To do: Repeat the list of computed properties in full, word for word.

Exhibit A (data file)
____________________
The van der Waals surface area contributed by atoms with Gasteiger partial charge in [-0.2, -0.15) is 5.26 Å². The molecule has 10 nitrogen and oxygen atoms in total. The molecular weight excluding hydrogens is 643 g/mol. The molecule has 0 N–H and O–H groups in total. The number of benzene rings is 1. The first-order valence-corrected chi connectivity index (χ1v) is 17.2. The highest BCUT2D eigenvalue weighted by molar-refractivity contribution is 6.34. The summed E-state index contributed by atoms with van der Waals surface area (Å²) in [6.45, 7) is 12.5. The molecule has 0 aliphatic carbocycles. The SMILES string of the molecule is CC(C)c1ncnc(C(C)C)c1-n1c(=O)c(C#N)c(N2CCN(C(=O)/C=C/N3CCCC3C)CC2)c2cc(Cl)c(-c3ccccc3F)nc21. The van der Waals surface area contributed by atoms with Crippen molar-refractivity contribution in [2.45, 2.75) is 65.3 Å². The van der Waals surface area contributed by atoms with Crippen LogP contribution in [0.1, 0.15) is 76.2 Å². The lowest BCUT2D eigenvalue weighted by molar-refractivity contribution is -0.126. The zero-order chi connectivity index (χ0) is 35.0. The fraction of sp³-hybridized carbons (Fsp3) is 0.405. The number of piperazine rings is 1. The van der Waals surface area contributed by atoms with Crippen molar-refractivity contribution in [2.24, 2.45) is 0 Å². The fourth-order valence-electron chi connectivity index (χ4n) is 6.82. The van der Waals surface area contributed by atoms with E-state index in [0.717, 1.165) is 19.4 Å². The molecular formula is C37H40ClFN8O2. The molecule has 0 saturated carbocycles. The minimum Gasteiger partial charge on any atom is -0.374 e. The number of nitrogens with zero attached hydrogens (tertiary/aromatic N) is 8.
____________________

The van der Waals surface area contributed by atoms with Gasteiger partial charge in [-0.2, -0.15) is 5.26 Å². The molecule has 10 nitrogen and oxygen atoms in total. The molecular weight excluding hydrogens is 643 g/mol. The molecule has 0 N–H and O–H groups in total. The number of benzene rings is 1. The first-order valence-corrected chi connectivity index (χ1v) is 17.2. The highest BCUT2D eigenvalue weighted by molar-refractivity contribution is 6.34. The summed E-state index contributed by atoms with van der Waals surface area (Å²) in [6.45, 7) is 12.5. The molecule has 0 aliphatic carbocycles. The SMILES string of the molecule is CC(C)c1ncnc(C(C)C)c1-n1c(=O)c(C#N)c(N2CCN(C(=O)/C=C/N3CCCC3C)CC2)c2cc(Cl)c(-c3ccccc3F)nc21. The van der Waals surface area contributed by atoms with Crippen molar-refractivity contribution in [2.45, 2.75) is 65.3 Å². The van der Waals surface area contributed by atoms with Crippen LogP contribution in [0.1, 0.15) is 76.2 Å². The lowest BCUT2D eigenvalue weighted by molar-refractivity contribution is -0.126. The zero-order chi connectivity index (χ0) is 35.0. The fraction of sp³-hybridized carbons (Fsp3) is 0.405. The number of piperazine rings is 1. The van der Waals surface area contributed by atoms with Crippen molar-refractivity contribution in [2.24, 2.45) is 0 Å². The fourth-order valence-electron chi connectivity index (χ4n) is 6.82. The van der Waals surface area contributed by atoms with E-state index in [0.717, 1.165) is 19.4 Å². The molecular formula is C37H40ClFN8O2. The molecule has 0 saturated carbocycles. The minimum Gasteiger partial charge on any atom is -0.374 e. The number of nitrogens with zero attached hydrogens (tertiary/aromatic N) is 8.